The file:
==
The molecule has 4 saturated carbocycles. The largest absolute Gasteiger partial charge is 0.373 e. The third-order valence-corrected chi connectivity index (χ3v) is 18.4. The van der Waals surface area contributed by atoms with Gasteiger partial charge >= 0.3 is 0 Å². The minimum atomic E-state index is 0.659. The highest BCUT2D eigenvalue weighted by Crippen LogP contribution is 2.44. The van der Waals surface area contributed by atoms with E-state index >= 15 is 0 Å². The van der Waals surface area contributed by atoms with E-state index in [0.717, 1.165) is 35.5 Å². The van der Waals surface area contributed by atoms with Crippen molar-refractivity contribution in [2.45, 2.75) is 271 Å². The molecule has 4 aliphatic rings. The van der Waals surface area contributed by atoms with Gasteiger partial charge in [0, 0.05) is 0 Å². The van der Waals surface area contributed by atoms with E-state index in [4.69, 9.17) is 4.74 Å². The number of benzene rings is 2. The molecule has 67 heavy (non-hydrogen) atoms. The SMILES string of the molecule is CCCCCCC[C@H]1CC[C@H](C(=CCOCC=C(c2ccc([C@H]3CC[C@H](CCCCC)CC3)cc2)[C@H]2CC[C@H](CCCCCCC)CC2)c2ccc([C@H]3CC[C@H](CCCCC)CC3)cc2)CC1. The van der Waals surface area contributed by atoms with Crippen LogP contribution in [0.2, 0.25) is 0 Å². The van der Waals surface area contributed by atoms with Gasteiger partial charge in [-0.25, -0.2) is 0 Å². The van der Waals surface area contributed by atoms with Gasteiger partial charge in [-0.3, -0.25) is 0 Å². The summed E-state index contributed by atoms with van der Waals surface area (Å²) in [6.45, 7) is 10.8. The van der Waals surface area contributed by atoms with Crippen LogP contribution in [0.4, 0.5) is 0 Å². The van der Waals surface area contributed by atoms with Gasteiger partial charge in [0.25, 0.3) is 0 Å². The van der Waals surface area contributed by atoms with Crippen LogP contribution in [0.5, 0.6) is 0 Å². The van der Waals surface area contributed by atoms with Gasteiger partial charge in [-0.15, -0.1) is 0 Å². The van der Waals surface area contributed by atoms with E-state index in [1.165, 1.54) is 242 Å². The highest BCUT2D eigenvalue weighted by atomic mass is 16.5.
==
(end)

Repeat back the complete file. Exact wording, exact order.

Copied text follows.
The molecule has 4 saturated carbocycles. The largest absolute Gasteiger partial charge is 0.373 e. The third-order valence-corrected chi connectivity index (χ3v) is 18.4. The van der Waals surface area contributed by atoms with Gasteiger partial charge >= 0.3 is 0 Å². The minimum atomic E-state index is 0.659. The highest BCUT2D eigenvalue weighted by Crippen LogP contribution is 2.44. The van der Waals surface area contributed by atoms with E-state index >= 15 is 0 Å². The van der Waals surface area contributed by atoms with E-state index in [0.717, 1.165) is 35.5 Å². The van der Waals surface area contributed by atoms with Crippen molar-refractivity contribution in [2.45, 2.75) is 271 Å². The molecule has 4 aliphatic rings. The van der Waals surface area contributed by atoms with Gasteiger partial charge in [0, 0.05) is 0 Å². The van der Waals surface area contributed by atoms with E-state index in [4.69, 9.17) is 4.74 Å². The number of benzene rings is 2. The molecule has 67 heavy (non-hydrogen) atoms. The SMILES string of the molecule is CCCCCCC[C@H]1CC[C@H](C(=CCOCC=C(c2ccc([C@H]3CC[C@H](CCCCC)CC3)cc2)[C@H]2CC[C@H](CCCCCCC)CC2)c2ccc([C@H]3CC[C@H](CCCCC)CC3)cc2)CC1. The van der Waals surface area contributed by atoms with Crippen LogP contribution in [0.2, 0.25) is 0 Å². The van der Waals surface area contributed by atoms with Gasteiger partial charge in [-0.25, -0.2) is 0 Å². The van der Waals surface area contributed by atoms with Gasteiger partial charge in [-0.3, -0.25) is 0 Å². The summed E-state index contributed by atoms with van der Waals surface area (Å²) in [6.45, 7) is 10.8. The van der Waals surface area contributed by atoms with Crippen LogP contribution in [0.4, 0.5) is 0 Å². The van der Waals surface area contributed by atoms with Gasteiger partial charge in [0.25, 0.3) is 0 Å². The van der Waals surface area contributed by atoms with Crippen LogP contribution in [0.5, 0.6) is 0 Å². The van der Waals surface area contributed by atoms with Gasteiger partial charge in [-0.15, -0.1) is 0 Å². The van der Waals surface area contributed by atoms with E-state index in [1.165, 1.54) is 242 Å². The highest BCUT2D eigenvalue weighted by atomic mass is 16.5.